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Professor Brings Her Computational Expertise to a New Field of Chemistry

April 18, 2022
Professor Christine Isborn
Professor Christine Isborn. Photo by Veronica Adrover.

A new five-year collaboration has presented Professor Christine Isborn the opportunity to be part of the emerging field of polariton chemistry, the results of which could change the face of chemistry.

“It's a new area for me, but thankfully the rest of the team are pioneers who have been working to understand this new field of polariton chemistry for a while,” she said of her partners at UC San Diego, City University of New York and Pennsylvania State University. “They’ve really been the ones doing some of the initial experiments to show evidence of polaritons existing at all.”

The Department of Defense (DoD) is funding this study of polariton chemistry, where optical cavities are used to control the physical properties and dynamics of molecular systems. The $7.5 million project is one of 28 the DoD is supporting as part of this year’s Multidisciplinary University Research Initiative (MURI) awards.

According to a recent paper in the journal Chemical Science, molecular polaritons are the optical excitations that emerge when molecular transitions interact strongly with confined electromagnetic fields. The hybrid molecular-photonic materials that host these excitations are interesting to scientists because of recent observations of their novel and tunable chemistry. The paper indicates that polaritons demonstrate “remarkable functionalities,” including the ability to induce long-range excitation energy transfer, enhance charge conductivity and inhibit or accelerate chemical reactions.

“You’re putting molecules in, essentially, a tiny cavity or box,” Isborn explained. “By shining light on the molecules while they are in this cavity, we’re able to access different electronic states because the resonance of the light bouncing around in the box couples to the molecules so strongly that it shifts the energetics of the molecules in a way that would not happen if they were not in the box.”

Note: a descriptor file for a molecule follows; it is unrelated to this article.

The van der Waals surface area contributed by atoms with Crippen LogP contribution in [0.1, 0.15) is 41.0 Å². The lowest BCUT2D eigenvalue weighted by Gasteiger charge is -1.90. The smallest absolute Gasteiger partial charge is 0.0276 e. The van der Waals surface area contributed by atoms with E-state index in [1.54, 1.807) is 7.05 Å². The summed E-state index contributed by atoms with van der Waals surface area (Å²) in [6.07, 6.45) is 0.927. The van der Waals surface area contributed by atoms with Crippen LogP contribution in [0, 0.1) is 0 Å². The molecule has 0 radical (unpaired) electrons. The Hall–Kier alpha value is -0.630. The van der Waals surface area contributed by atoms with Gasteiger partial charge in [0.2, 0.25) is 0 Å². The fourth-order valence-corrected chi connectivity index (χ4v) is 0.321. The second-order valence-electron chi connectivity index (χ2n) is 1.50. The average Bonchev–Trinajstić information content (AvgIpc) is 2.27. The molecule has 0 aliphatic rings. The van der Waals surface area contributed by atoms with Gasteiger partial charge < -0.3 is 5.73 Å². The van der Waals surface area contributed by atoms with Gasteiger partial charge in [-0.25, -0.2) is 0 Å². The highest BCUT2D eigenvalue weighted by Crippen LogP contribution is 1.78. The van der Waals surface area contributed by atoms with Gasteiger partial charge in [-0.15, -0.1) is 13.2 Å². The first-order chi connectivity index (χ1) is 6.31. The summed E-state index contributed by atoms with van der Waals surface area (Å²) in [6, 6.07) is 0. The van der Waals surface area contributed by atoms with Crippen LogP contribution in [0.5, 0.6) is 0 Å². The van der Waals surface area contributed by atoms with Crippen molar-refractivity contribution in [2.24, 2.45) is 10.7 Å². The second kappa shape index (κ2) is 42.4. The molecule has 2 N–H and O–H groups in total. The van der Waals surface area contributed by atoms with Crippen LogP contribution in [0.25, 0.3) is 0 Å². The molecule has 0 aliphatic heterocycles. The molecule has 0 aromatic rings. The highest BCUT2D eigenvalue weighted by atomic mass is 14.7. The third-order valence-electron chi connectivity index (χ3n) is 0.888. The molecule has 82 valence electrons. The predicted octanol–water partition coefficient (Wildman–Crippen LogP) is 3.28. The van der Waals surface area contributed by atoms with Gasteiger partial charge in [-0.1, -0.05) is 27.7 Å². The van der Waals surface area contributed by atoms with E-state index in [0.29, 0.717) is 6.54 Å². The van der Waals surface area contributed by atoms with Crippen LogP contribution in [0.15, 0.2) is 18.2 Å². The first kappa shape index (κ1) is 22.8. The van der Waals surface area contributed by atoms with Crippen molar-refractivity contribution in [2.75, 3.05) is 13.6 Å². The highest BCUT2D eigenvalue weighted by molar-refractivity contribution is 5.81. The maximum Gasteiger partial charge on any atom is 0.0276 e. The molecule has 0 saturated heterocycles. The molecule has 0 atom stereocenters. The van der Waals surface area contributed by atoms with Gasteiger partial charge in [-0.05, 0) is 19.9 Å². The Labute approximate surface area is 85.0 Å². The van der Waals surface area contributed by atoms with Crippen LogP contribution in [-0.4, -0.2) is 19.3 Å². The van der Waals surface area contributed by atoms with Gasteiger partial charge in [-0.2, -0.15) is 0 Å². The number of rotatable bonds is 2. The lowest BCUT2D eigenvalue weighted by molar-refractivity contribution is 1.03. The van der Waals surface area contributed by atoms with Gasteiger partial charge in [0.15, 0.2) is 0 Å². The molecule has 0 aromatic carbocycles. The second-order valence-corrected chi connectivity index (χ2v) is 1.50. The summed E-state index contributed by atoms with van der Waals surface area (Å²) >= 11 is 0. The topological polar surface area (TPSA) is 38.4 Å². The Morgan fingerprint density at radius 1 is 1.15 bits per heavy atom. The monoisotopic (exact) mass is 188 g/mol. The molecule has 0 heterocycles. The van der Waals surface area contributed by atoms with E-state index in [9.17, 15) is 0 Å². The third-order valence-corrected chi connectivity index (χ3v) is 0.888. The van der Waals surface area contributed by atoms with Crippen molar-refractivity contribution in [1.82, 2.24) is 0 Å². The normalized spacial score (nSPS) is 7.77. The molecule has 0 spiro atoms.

By reaching these new energy levels, there is the exciting possibility for new types of chemistry to happen.

“It’s all very exploratory. We don’t really know how it works or what is possible yet,” Isborn said. “But what if an energy barrier for a reaction can be lowered? We could access new molecular reactions or break new bonds to form new kinds of molecules.”

Because the field is so new, many of the experiments, models and theories have been contradictory. Isborn and her teammates will collaborate to reproduce results using different techniques. The group is led by Professor Wei Xiong at UC San Diego, whose work at the intersection of physics and chemistry involves applying new spectroscopic techniques to nanomaterials. Isborn is a computational chemist with the Department of Chemistry and Biochemistry, and is one of two theorists on the team, while the other four team members are experimentalists.

“This interdisciplinary group can advance polariton chemistry in ways we couldn’t individually,” Isborn said.

Over the five-year program, her lab — including several graduate students — will receive $1.2 million to work on computing the energies and properties of the molecules while developing new methods of taking into account the effects of the cavity.

“That’s new theory that needs to be developed,” Isborn said. She’ll be working closely with another theorist at UC San Diego, Professor Joel Yuen-Zhou, who has been modeling polariton chemistry and has developed methods to predict how the molecules might interact with the light. Isborn will be adding the molecular details to these high-level simulations, with the aim of bringing molecular level understanding to this new field.

The MURI grants are highly competitive. The program, which began in 1985, is designed to facilitate the growth of newly emerging technologies to contribute to both defense and society at large.

“By supporting teams whose members have diverse sets of expertise, the MURI program acknowledges that the complexities of modern science and engineering challenges often intersect more than one discipline and require creative and diverse approaches to tackle these problems,” said Bindu Nair, director, Basic Research Office, Office of the Undersecretary of Defense for Research and Engineering (OUSD (R&E)). “This cross-fertilization of ideas can accelerate research progress to enable more rapid R&D breakthroughs and hasten the transition of basic research findings to practical application.”

Lorena Anderson

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